This post on the multiple internet outages in Papua in 2021 is the English translation of an article by Asrida Elisabeth, published in Bahasa Indonesia on Remotivi. Since the initial publication of this piece, internet connectivity has been restored in Papua.
On April 30, 2021, shortly before 11 PM, phone and internet networks suddenly went down in Jayapura. The next day, Telkom’s Vice President of Corporate Communication, Pujo Pramono, said broken wires in the Sulawesi Maluku Papua Cable System along the Biak-Sarmi segment had caused the outage.
While phone and SMS networks came back online the same day, it took longer for fixed-line and mobile broadband data services to recover. Unfortunately, it took a month until the internet was fully restored on June 8, 2021. Due to this incident, residents of the City of Jayapura and the Jayapura and Sarmi Regencies could not access the internet the whole time.
Although Telkom claimed that technical reasons caused the outage, Zuzan Griapon, an activist from the Papuan People Front (PRP), believed the incident was set up on purpose. The outage coincided with ongoing discussions on Papua’s special autonomy status. Furthermore, during the internet blackout the Indonesian government had announced its plan to deploy hundreds of military personnel called “Demon Troops” (Pasukan Setan) to Papua’s mountainous regions to eradicate armed civilian groups. Victor Yeimo, spokesperson of the PRP and the National West Papua Committee, was arrested as students were forcibly evicted from their dorms by the Cendrawasih University rectorate.
For Zuzan, internet outages impact the consolidation of movements in responding to these critical incidents. Facing difficulties accessing the internet, he and his peers had to rely on phone calls and face-to-face meetings to coordinate. “We were born as activists in the internet technology era. So when [the blackout happened], we had to build a brand new culture to return”, he said.
The internet blackout affected activists and the general public who rely on internet connectivity. Public services such as schools and hospitals were impacted, and businesses operated at a loss. Since a large number of essential activities moved online due to the COVID-19 pandemic, several people even had to seek residence in another town to get online, at additional cost. The ones who stayed scoured the city for places where traces of internet connection remain. Such locations became centres of mass gatherings, even as concerns remain over the risk of COVID-19 transmission.
Frequent internet blackouts in Papua
This was not the first or last time that the internet in Papuan regions experienced a blackout. Despite the claim that technical issues were the main cause, internet outages are, in fact, more frequent in Papua. Compared to other parts of Indonesia, it also takes an extended amount of time to restore the connection.
SAFEnet’s report on the Digital Rights Situation in Indonesia recorded 12 internet blackouts throughout 2021, 11 of them in Papua. The other remaining case had a more widespread impact in East Java, Bali, Nusa Tenggara, Natuna Island, Kalimantan, Sulawesi, and Maluku.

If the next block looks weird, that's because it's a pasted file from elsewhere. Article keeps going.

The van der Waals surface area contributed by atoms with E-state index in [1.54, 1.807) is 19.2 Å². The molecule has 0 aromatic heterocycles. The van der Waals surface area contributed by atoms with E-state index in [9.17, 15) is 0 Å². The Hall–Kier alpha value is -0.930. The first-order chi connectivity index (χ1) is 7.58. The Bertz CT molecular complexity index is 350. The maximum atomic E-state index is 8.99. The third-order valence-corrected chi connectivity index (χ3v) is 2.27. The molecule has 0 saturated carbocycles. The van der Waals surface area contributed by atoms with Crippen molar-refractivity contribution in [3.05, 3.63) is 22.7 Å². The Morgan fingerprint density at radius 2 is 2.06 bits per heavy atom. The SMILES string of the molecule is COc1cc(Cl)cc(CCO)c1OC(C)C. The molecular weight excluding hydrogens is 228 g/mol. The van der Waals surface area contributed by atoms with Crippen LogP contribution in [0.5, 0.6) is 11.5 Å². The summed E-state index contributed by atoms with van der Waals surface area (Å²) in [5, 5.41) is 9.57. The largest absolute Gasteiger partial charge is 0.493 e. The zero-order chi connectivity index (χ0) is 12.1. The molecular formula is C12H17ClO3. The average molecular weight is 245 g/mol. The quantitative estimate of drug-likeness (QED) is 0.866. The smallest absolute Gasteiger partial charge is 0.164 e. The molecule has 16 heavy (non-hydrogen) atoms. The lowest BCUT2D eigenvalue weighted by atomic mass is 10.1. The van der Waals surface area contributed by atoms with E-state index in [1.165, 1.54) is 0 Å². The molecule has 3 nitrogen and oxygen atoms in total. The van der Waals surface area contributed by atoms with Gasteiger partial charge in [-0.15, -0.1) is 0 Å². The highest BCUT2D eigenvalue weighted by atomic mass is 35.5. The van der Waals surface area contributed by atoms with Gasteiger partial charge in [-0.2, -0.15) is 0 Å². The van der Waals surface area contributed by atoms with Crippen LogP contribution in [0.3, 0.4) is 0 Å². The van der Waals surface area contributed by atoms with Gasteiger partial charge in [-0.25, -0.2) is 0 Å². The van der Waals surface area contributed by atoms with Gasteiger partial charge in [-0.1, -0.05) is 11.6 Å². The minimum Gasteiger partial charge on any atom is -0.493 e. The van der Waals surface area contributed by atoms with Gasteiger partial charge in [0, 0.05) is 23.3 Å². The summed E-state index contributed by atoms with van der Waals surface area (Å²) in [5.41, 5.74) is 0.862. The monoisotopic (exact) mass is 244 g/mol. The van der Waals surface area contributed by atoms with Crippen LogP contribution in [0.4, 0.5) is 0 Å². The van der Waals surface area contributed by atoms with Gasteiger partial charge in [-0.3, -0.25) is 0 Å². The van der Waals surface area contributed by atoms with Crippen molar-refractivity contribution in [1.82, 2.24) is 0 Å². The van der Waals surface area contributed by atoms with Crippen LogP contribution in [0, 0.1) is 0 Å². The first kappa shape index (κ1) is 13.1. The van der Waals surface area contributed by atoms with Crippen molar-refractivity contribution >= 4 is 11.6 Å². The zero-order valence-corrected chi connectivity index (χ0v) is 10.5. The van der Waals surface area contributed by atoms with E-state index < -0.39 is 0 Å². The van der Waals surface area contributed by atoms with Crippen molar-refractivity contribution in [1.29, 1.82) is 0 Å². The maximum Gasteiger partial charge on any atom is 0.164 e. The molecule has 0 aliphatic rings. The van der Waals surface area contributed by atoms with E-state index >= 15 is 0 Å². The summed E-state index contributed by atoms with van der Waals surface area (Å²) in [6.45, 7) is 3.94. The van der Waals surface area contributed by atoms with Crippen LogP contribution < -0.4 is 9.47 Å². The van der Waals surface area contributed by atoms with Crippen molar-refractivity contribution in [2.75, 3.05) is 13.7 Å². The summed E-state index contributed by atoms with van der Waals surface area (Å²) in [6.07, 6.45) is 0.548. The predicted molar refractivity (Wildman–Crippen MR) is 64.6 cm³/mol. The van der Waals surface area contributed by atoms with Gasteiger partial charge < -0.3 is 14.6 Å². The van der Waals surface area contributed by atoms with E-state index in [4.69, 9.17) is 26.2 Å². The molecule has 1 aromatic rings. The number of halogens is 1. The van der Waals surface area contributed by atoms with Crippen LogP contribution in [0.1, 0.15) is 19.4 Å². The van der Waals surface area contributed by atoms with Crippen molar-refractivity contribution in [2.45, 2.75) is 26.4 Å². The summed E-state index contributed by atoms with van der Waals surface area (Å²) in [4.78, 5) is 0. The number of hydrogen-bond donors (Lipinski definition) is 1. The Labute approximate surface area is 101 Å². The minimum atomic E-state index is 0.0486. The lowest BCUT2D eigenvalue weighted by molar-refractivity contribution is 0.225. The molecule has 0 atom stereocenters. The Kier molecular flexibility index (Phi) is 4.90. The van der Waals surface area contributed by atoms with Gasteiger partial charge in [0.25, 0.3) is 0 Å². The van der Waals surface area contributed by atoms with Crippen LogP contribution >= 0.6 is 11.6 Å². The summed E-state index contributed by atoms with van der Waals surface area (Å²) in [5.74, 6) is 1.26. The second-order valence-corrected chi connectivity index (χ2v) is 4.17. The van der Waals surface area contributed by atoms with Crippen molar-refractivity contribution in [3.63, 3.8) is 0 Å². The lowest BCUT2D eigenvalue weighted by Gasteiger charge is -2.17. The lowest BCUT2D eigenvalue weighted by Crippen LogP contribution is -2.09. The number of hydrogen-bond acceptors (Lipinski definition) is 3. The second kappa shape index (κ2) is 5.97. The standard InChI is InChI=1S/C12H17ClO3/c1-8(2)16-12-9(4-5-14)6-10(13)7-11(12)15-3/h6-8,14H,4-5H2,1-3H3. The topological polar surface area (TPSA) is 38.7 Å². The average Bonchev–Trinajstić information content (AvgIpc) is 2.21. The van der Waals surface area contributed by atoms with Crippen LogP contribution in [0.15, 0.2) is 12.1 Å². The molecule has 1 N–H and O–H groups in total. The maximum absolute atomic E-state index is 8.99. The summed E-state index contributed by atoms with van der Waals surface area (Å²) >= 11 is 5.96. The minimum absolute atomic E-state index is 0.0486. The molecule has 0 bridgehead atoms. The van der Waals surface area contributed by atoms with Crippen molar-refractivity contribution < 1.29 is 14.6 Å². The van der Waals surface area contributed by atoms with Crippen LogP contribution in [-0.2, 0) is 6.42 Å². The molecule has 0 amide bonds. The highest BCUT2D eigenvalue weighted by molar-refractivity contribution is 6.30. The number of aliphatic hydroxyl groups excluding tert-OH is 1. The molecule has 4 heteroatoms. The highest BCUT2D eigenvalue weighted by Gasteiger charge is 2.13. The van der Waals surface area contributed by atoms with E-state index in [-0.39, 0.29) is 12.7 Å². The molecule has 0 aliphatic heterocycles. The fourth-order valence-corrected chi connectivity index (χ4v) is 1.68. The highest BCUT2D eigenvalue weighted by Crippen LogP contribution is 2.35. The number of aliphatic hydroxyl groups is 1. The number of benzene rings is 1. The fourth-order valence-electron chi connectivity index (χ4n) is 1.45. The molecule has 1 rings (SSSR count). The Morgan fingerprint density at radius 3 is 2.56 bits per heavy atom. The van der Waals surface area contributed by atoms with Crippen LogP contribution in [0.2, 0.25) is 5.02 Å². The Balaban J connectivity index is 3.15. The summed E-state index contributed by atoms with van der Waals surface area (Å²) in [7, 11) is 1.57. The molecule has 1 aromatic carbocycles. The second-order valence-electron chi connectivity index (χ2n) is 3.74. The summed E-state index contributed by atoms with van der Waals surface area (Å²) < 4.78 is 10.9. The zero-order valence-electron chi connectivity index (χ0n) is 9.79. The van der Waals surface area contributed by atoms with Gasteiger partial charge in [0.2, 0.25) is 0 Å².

Internet outages often coincide with other political tensions happening in the region. According to SAFEnet, of the blackouts it recorded only four were due to technical reasons, whereas the others were more politically-motivated. For example, four internet outages occurred during the ongoing conflict between armed groups of Papuans and the Indonesian military. Other outages occurred during an arrest involving suspicions of weapon ownership, a military search operation, and several public protests; another occurred during the opening of the 20th National Sports Week held in Papua.
The outages ascribed to technical problems were based on PT Telkom’s statement. The most common technical issue is the breakage of a fibre optic cable. As for the rest of the recorded outages, investigations into what caused these outages came from SAFEnet’s analysis, based on citizen reports.
In an interview on March 22, 2022, Rifki Redha Azizul, public relations officer of Telkomsel for the Maluku-Papua Region, said that internet outages typically occur due to technical issues. The only time it was intentionally shut down was from August until September 2019 at the government’s behest.
“Telkomsel as a telecommunication service provider operator must continually submit to and comply with implementing all the decisions established by the Government”, he said. In his view, Telkomsel cannot be singled out as other operators have done the same.
Rifki was reluctant to answer why technical issues occur more frequently in Papua than in other parts of Indonesia, considering management of the network is the responsibility of Telkomsel’s parent company, PT Telkom. He also refrained from giving more information on the number of users and the compensation scheme for clients negatively impacted by internet outages.
Internet access: a digital right
Obtaining access to the internet is a digital right. The application of digital rights attempts to extend pre-existing, conventional human rights principles to the digital sphere. The United Nations Human Rights Council passed a resolution deeming that the protection of human rights online is just as important as offline.
The scope of a person’s digital rights encompasses many things. Some of the most important are obtaining freedom of access, freedom of expression, right of association and organisation, right to be free from violence and discrimination, and right to security and privacy of personal data.